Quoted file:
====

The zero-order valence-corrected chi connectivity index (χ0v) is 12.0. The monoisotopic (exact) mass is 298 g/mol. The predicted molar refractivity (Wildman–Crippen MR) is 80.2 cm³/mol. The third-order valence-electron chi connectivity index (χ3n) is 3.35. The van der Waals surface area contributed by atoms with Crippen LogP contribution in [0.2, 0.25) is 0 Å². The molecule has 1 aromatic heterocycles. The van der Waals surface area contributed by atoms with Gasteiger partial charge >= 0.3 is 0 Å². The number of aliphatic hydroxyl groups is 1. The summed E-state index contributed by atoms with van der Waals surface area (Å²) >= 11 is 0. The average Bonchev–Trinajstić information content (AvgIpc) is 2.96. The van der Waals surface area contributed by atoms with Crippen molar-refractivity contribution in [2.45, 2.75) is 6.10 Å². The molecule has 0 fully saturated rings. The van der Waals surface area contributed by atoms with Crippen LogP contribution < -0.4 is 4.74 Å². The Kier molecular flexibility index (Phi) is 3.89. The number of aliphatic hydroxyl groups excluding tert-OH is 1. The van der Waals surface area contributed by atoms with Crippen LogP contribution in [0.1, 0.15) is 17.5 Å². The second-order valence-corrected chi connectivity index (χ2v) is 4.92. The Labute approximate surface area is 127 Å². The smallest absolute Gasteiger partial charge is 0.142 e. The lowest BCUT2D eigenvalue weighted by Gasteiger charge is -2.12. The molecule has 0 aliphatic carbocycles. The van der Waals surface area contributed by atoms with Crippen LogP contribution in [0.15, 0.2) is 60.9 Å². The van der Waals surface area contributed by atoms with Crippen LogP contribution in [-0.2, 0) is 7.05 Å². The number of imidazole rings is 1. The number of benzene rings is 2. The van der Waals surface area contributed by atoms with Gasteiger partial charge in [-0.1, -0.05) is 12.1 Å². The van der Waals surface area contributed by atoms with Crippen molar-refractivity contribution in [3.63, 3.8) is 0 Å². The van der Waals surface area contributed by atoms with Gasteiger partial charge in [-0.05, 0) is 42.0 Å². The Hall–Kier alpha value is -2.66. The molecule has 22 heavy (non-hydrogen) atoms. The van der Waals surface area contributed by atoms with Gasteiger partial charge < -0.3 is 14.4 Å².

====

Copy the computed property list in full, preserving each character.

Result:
The zero-order valence-corrected chi connectivity index (χ0v) is 12.0. The monoisotopic (exact) mass is 298 g/mol. The predicted molar refractivity (Wildman–Crippen MR) is 80.2 cm³/mol. The third-order valence-electron chi connectivity index (χ3n) is 3.35. The van der Waals surface area contributed by atoms with Crippen LogP contribution in [0.2, 0.25) is 0 Å². The molecule has 1 aromatic heterocycles. The van der Waals surface area contributed by atoms with Gasteiger partial charge >= 0.3 is 0 Å². The number of aliphatic hydroxyl groups is 1. The summed E-state index contributed by atoms with van der Waals surface area (Å²) >= 11 is 0. The average Bonchev–Trinajstić information content (AvgIpc) is 2.96. The van der Waals surface area contributed by atoms with Crippen molar-refractivity contribution in [2.45, 2.75) is 6.10 Å². The molecule has 0 fully saturated rings. The van der Waals surface area contributed by atoms with Crippen LogP contribution < -0.4 is 4.74 Å². The Kier molecular flexibility index (Phi) is 3.89. The number of aliphatic hydroxyl groups excluding tert-OH is 1. The van der Waals surface area contributed by atoms with Crippen LogP contribution in [0.1, 0.15) is 17.5 Å². The second-order valence-corrected chi connectivity index (χ2v) is 4.92. The Labute approximate surface area is 127 Å². The smallest absolute Gasteiger partial charge is 0.142 e. The lowest BCUT2D eigenvalue weighted by Gasteiger charge is -2.12. The molecule has 0 aliphatic carbocycles. The van der Waals surface area contributed by atoms with Crippen LogP contribution in [0.15, 0.2) is 60.9 Å². The van der Waals surface area contributed by atoms with Crippen LogP contribution in [-0.2, 0) is 7.05 Å². The number of imidazole rings is 1. The number of benzene rings is 2. The van der Waals surface area contributed by atoms with Gasteiger partial charge in [-0.1, -0.05) is 12.1 Å². The van der Waals surface area contributed by atoms with Crippen molar-refractivity contribution in [3.63, 3.8) is 0 Å². The van der Waals surface area contributed by atoms with Gasteiger partial charge in [-0.05, 0) is 42.0 Å². The Hall–Kier alpha value is -2.66. The molecule has 22 heavy (non-hydrogen) atoms. The van der Waals surface area contributed by atoms with Gasteiger partial charge < -0.3 is 14.4 Å².